Ok, this is life changing. DO ALL THE MESSY THINGS OUTSIDE (if you can). Sensory, art, mud oh my! It will be way more fun for you and them! Your inner voice will scream much less! It will free you all up to enjoy each other and the experience. And then you can just hose everyone off! It’s magic.7. Break up your day, take breaks often:
Do small lessons. Start each day with read-alouds, workbooks, handwriting, and math etc., and then send everyone outside. Even you if you can. Soak up the sun! Forget the chores!  This is a break. Come back to work , or do a project, or chore or meal prep. Then nap! Don’t ever give up nap!! Or rest time or whatever. Everyone separates to be alone with a good book or their thoughts or their pillow. So that we can all come back together with a new vigor for each other, books, interests, and work. Never underestimate the power of rest.8. Clean up after each activity:

If you are as type A as I am mess makes you crazy!! We clean up after each and every project. If the girls play in their room before I come get them in the in the morning they tidy before breakfast. Yes I’m that TYPE A. I can’t joyfully make a paint mess while there is a doll mess and a block mess and a meal mess in the other rooms.9. Find what works for YOU and what doesn’t:
If your like me, you grab many ideas from other awesome mamas and try to apply them to your life. Sometimes we can grab too much and take on things that really don’t work for our family. Use trail and error! Keep what brings you ALL joy and connectedness and leave behind the rest! For us, pre-prepared projects aren’t enjoyable. I don’t have the time to prepare them and the children would rather explore materials on their own terms. So projects arise spontaneously. What other families do may be wonderful and lovely but not for your family and that’s ok. Good even! We have all been created so differently and that’s beautiful!10. Measure your success by quality experiences not busywork:
Unfortunately, it took me the entire first year of homeschooling to realize that quality togetherness  was much more important than checking boxes. If you plan a spectacular day full of good schooly things that’s great! But if you aren’t invested in them AND each other it’s truly a day wasted. It’s no good to plow through a list. It takes a slower lifestyle to deepen relationships with people AND ideas. We need to linger in the arms of a loving cuddle and sit with the complex ideas of a good book. Scale back and measure time qualitatively not quantitatively.Finally and probably most importantly, change a little. Be shaped by the experience. See yourself as a life-long learner in need of growth alongside your children. This is an experience meant to be enjoyed and bonded. If you aren’t enjoyable and only insist on your way everyone will suffer. You set the tone. Let this journey change you for the better.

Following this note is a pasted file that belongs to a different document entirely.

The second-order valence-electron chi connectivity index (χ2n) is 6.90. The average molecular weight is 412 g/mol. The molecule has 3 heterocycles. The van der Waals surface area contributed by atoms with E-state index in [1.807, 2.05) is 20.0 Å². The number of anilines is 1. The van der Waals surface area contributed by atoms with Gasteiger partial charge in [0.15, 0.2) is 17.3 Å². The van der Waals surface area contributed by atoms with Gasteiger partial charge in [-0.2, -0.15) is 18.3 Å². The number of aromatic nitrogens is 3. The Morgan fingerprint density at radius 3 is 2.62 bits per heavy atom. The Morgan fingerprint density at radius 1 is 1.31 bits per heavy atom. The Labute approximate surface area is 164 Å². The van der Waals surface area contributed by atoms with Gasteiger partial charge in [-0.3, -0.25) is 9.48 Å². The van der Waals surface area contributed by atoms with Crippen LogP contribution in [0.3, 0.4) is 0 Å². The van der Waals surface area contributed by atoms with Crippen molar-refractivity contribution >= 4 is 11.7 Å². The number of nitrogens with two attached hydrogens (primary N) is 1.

Extra tips:
* Read together first, I promise you will feel so connected the other stuff will run more smoothly and you might even have ideas for play or projects after!
* Eat good food, eat sugar as a treat. Sugar makes them crazy I promise!
* Go outside a lot. Something about it calms mama and of course the children get all their wiggles out. I can tell the days I want to pull my hair out I a)haven’t read to them b) we’ve eaten too much sugar and c) we haven’t gone outside.

*Screen-time can squash any lofty goals made for a day. Limit them as much as you can. You will be surprised how much time there is to live actual life when the television is off.

That’s it mama! Use those Type A skills to organize the chaos!

May we do all things to connect with and learn from each other ✨